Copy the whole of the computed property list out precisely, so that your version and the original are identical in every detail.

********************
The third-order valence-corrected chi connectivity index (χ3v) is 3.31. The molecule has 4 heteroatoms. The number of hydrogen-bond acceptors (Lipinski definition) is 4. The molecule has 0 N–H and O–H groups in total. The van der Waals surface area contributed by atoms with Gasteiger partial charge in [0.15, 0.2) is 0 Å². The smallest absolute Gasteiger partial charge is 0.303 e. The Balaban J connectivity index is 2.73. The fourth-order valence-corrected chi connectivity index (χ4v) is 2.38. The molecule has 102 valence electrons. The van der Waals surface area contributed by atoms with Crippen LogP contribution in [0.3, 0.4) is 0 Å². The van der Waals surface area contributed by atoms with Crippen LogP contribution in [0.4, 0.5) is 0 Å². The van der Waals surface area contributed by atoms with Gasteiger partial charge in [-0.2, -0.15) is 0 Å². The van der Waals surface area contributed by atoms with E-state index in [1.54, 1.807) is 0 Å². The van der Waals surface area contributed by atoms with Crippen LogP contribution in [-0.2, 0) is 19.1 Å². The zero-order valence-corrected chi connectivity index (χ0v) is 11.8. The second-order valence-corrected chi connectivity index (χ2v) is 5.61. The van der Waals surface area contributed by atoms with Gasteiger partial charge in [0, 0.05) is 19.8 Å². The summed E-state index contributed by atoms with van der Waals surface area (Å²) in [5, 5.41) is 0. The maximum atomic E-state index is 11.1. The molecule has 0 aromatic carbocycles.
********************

The third-order valence-corrected chi connectivity index (χ3v) is 3.31. The molecule has 4 heteroatoms. The number of hydrogen-bond acceptors (Lipinski definition) is 4. The molecule has 0 N–H and O–H groups in total. The van der Waals surface area contributed by atoms with Gasteiger partial charge in [0.15, 0.2) is 0 Å². The smallest absolute Gasteiger partial charge is 0.303 e. The Balaban J connectivity index is 2.73. The fourth-order valence-corrected chi connectivity index (χ4v) is 2.38. The molecule has 102 valence electrons. The van der Waals surface area contributed by atoms with Crippen LogP contribution in [0.3, 0.4) is 0 Å². The van der Waals surface area contributed by atoms with Crippen LogP contribution in [0.4, 0.5) is 0 Å². The van der Waals surface area contributed by atoms with Gasteiger partial charge in [-0.2, -0.15) is 0 Å². The van der Waals surface area contributed by atoms with E-state index in [1.54, 1.807) is 0 Å². The van der Waals surface area contributed by atoms with Crippen LogP contribution in [-0.2, 0) is 19.1 Å². The zero-order valence-corrected chi connectivity index (χ0v) is 11.8. The second-order valence-corrected chi connectivity index (χ2v) is 5.61. The van der Waals surface area contributed by atoms with Gasteiger partial charge in [0, 0.05) is 19.8 Å². The summed E-state index contributed by atoms with van der Waals surface area (Å²) in [5, 5.41) is 0. The maximum atomic E-state index is 11.1. The molecule has 0 aromatic carbocycles.